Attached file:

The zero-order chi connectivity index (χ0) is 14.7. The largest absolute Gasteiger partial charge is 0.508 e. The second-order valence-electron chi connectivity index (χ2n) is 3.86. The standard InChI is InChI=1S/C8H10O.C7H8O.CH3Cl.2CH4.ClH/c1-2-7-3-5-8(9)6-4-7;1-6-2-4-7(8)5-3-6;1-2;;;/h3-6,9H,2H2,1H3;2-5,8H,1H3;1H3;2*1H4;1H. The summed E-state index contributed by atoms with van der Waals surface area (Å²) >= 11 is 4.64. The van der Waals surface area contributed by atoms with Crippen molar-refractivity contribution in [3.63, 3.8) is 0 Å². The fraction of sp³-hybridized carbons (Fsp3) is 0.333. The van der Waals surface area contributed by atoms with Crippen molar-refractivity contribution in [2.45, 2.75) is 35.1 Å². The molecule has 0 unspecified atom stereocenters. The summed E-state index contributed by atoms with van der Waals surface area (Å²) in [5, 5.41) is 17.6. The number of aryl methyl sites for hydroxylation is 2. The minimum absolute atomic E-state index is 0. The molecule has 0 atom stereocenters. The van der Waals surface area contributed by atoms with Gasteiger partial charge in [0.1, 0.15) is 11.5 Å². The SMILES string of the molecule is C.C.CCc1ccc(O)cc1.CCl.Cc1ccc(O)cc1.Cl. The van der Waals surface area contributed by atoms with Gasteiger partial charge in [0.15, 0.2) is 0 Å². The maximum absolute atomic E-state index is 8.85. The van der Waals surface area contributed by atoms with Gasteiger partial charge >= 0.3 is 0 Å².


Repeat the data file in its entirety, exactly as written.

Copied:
The zero-order chi connectivity index (χ0) is 14.7. The largest absolute Gasteiger partial charge is 0.508 e. The second-order valence-electron chi connectivity index (χ2n) is 3.86. The standard InChI is InChI=1S/C8H10O.C7H8O.CH3Cl.2CH4.ClH/c1-2-7-3-5-8(9)6-4-7;1-6-2-4-7(8)5-3-6;1-2;;;/h3-6,9H,2H2,1H3;2-5,8H,1H3;1H3;2*1H4;1H. The summed E-state index contributed by atoms with van der Waals surface area (Å²) >= 11 is 4.64. The van der Waals surface area contributed by atoms with Crippen molar-refractivity contribution in [3.63, 3.8) is 0 Å². The fraction of sp³-hybridized carbons (Fsp3) is 0.333. The van der Waals surface area contributed by atoms with Crippen molar-refractivity contribution in [2.45, 2.75) is 35.1 Å². The molecule has 0 unspecified atom stereocenters. The summed E-state index contributed by atoms with van der Waals surface area (Å²) in [5, 5.41) is 17.6. The number of aryl methyl sites for hydroxylation is 2. The minimum absolute atomic E-state index is 0. The molecule has 0 atom stereocenters. The van der Waals surface area contributed by atoms with Gasteiger partial charge in [0.1, 0.15) is 11.5 Å². The SMILES string of the molecule is C.C.CCc1ccc(O)cc1.CCl.Cc1ccc(O)cc1.Cl. The van der Waals surface area contributed by atoms with Gasteiger partial charge in [0.15, 0.2) is 0 Å². The maximum absolute atomic E-state index is 8.85. The van der Waals surface area contributed by atoms with Gasteiger partial charge >= 0.3 is 0 Å².